Published: 10:30, 04 October 2019
| Updated: 10:31, 04 October 2019
Green-fingered residents in a Kent district pay more for their garden waste bin than anywhere else in the UK - and could soon have to stump up to get them emptied.
New figures reveal the £51.95 cost of a green-lidded receptacle in Canterbury is the highest in Britain.
But the city council is still refusing to rule out introducing fees to empty them, with other authorities in Kent charging up to £52 a year.
Worried Nailbourne councillor Mike Sole says such a move would unfairly impact rural households and punish them for having gardens.
“There are more gardens in the villages and any additional charge will disproportionally hit those living in the countryside,” he said.
“We’re approaching the time when the council will be looking at its budget and this would be an easy source of income for it to take.”
Eleven Kent councils bill their residents for garden-waste collections. Tunbridge Wells Borough Council has the highest fee of £52.
Cllr Sole fears a collection fee in Canterbury would trigger a surge in bonfires and lead to an increase in the number of people using black bins to dispose of their green waste.
“It’s a massive council tax through the back door affecting those in rural areas more than those in the towns,” Cllr Sole continued.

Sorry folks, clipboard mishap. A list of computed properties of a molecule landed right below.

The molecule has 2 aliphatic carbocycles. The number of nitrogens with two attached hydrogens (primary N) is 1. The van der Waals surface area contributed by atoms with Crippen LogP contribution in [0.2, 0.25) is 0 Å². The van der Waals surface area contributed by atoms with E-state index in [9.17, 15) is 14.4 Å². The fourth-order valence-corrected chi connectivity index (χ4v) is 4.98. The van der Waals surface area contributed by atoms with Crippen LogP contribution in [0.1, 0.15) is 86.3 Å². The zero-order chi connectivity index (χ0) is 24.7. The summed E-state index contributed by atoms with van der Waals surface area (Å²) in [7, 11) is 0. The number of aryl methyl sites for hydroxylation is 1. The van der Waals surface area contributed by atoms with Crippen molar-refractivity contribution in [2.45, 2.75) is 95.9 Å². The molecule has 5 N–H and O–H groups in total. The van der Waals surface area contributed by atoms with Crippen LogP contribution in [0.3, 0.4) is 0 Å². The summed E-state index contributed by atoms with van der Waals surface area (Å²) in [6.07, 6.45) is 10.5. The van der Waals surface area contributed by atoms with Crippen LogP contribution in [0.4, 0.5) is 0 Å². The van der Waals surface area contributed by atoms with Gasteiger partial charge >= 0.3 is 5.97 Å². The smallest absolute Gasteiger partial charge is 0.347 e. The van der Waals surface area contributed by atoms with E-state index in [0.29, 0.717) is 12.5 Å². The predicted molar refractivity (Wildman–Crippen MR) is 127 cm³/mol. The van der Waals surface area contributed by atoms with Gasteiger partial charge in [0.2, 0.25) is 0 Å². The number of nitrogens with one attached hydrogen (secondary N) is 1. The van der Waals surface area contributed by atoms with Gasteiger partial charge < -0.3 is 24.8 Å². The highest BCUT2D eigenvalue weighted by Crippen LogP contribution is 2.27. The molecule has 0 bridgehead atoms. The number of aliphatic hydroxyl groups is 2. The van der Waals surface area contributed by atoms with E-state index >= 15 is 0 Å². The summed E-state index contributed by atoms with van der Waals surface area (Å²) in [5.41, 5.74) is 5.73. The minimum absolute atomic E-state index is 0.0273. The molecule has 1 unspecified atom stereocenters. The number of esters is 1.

“Some people will think, ‘if you’re creating more garden waste, you’ve got to pay more’.
"But there are services in the towns and city that those in the rural areas don’t get. We shouldn’t be penalised.”
The city council is one of two local authorities in Kent yet to have introduced a charge.
When asked to rule out such a move, city council spokesman Leo Whitlock said: “We are one of the few councils in Kent which does not charge to collect garden waste and we have to look at our options every year. No decision has been taken.
“With increasing demands on essential frontline services to pay for, we understand why other councils have decided to charge for collecting garden waste after taking the view it is wrong for every council taxpayer to subsidise a service used by a limited number of people who could dispose of that waste in other ways.”
More by this authorJack Dyson